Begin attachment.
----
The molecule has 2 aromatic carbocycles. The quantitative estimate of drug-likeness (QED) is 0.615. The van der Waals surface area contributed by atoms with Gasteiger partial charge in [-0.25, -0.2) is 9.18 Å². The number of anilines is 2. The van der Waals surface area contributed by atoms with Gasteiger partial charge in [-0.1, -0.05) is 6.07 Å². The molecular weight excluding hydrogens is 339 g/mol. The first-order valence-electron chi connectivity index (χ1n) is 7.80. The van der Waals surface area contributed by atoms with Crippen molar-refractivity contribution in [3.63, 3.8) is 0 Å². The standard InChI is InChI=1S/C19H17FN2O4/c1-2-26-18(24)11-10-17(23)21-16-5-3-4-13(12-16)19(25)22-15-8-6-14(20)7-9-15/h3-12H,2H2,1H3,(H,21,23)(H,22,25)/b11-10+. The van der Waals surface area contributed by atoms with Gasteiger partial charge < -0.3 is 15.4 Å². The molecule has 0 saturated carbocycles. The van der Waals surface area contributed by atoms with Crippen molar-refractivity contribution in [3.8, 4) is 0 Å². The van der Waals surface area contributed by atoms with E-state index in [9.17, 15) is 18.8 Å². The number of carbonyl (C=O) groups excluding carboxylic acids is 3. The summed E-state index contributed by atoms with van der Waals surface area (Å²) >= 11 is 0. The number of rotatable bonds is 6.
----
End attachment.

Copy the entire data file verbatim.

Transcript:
The molecule has 2 aromatic carbocycles. The quantitative estimate of drug-likeness (QED) is 0.615. The van der Waals surface area contributed by atoms with Gasteiger partial charge in [-0.25, -0.2) is 9.18 Å². The number of anilines is 2. The van der Waals surface area contributed by atoms with Gasteiger partial charge in [-0.1, -0.05) is 6.07 Å². The molecular weight excluding hydrogens is 339 g/mol. The first-order valence-electron chi connectivity index (χ1n) is 7.80. The van der Waals surface area contributed by atoms with Crippen molar-refractivity contribution in [3.63, 3.8) is 0 Å². The standard InChI is InChI=1S/C19H17FN2O4/c1-2-26-18(24)11-10-17(23)21-16-5-3-4-13(12-16)19(25)22-15-8-6-14(20)7-9-15/h3-12H,2H2,1H3,(H,21,23)(H,22,25)/b11-10+. The van der Waals surface area contributed by atoms with Gasteiger partial charge < -0.3 is 15.4 Å². The molecule has 0 saturated carbocycles. The van der Waals surface area contributed by atoms with Crippen molar-refractivity contribution in [3.8, 4) is 0 Å². The van der Waals surface area contributed by atoms with E-state index in [9.17, 15) is 18.8 Å². The number of carbonyl (C=O) groups excluding carboxylic acids is 3. The summed E-state index contributed by atoms with van der Waals surface area (Å²) >= 11 is 0. The number of rotatable bonds is 6.